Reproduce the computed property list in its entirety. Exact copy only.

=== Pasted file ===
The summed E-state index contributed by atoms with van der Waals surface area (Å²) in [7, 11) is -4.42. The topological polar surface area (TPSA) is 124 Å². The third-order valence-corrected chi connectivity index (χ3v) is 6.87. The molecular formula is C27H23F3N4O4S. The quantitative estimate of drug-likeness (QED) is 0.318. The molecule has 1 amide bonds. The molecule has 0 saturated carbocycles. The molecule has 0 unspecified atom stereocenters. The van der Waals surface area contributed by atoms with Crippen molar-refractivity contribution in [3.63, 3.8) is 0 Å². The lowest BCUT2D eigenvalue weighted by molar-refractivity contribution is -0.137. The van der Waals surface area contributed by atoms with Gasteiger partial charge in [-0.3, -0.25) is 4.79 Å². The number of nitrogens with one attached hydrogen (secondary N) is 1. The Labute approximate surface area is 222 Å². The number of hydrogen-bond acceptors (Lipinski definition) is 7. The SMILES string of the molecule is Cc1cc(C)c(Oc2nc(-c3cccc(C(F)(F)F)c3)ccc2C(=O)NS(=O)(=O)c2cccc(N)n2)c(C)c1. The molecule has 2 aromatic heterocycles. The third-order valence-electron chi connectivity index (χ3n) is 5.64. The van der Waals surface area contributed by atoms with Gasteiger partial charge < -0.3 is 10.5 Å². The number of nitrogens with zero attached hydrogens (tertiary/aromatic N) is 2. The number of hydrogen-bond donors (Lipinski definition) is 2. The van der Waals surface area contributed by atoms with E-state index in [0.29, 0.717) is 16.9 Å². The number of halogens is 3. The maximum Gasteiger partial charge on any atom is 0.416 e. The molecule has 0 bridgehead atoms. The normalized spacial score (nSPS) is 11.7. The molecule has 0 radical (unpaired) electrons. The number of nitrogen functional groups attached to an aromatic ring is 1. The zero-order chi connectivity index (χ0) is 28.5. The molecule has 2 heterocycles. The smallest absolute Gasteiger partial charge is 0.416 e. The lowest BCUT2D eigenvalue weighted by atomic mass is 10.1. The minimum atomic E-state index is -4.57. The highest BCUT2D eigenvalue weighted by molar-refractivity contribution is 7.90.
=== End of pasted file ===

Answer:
The summed E-state index contributed by atoms with van der Waals surface area (Å²) in [7, 11) is -4.42. The topological polar surface area (TPSA) is 124 Å². The third-order valence-corrected chi connectivity index (χ3v) is 6.87. The molecular formula is C27H23F3N4O4S. The quantitative estimate of drug-likeness (QED) is 0.318. The molecule has 1 amide bonds. The molecule has 0 saturated carbocycles. The molecule has 0 unspecified atom stereocenters. The van der Waals surface area contributed by atoms with Crippen molar-refractivity contribution in [3.63, 3.8) is 0 Å². The lowest BCUT2D eigenvalue weighted by molar-refractivity contribution is -0.137. The van der Waals surface area contributed by atoms with Gasteiger partial charge in [-0.3, -0.25) is 4.79 Å². The number of nitrogens with one attached hydrogen (secondary N) is 1. The Labute approximate surface area is 222 Å². The number of hydrogen-bond acceptors (Lipinski definition) is 7. The SMILES string of the molecule is Cc1cc(C)c(Oc2nc(-c3cccc(C(F)(F)F)c3)ccc2C(=O)NS(=O)(=O)c2cccc(N)n2)c(C)c1. The molecule has 2 aromatic heterocycles. The third-order valence-electron chi connectivity index (χ3n) is 5.64. The van der Waals surface area contributed by atoms with Gasteiger partial charge < -0.3 is 10.5 Å². The number of nitrogens with zero attached hydrogens (tertiary/aromatic N) is 2. The number of hydrogen-bond donors (Lipinski definition) is 2. The van der Waals surface area contributed by atoms with E-state index in [0.29, 0.717) is 16.9 Å². The number of halogens is 3. The maximum Gasteiger partial charge on any atom is 0.416 e. The molecule has 0 bridgehead atoms. The normalized spacial score (nSPS) is 11.7. The molecule has 0 radical (unpaired) electrons. The number of nitrogen functional groups attached to an aromatic ring is 1. The zero-order chi connectivity index (χ0) is 28.5. The molecule has 2 heterocycles. The smallest absolute Gasteiger partial charge is 0.416 e. The lowest BCUT2D eigenvalue weighted by atomic mass is 10.1. The minimum atomic E-state index is -4.57. The highest BCUT2D eigenvalue weighted by molar-refractivity contribution is 7.90.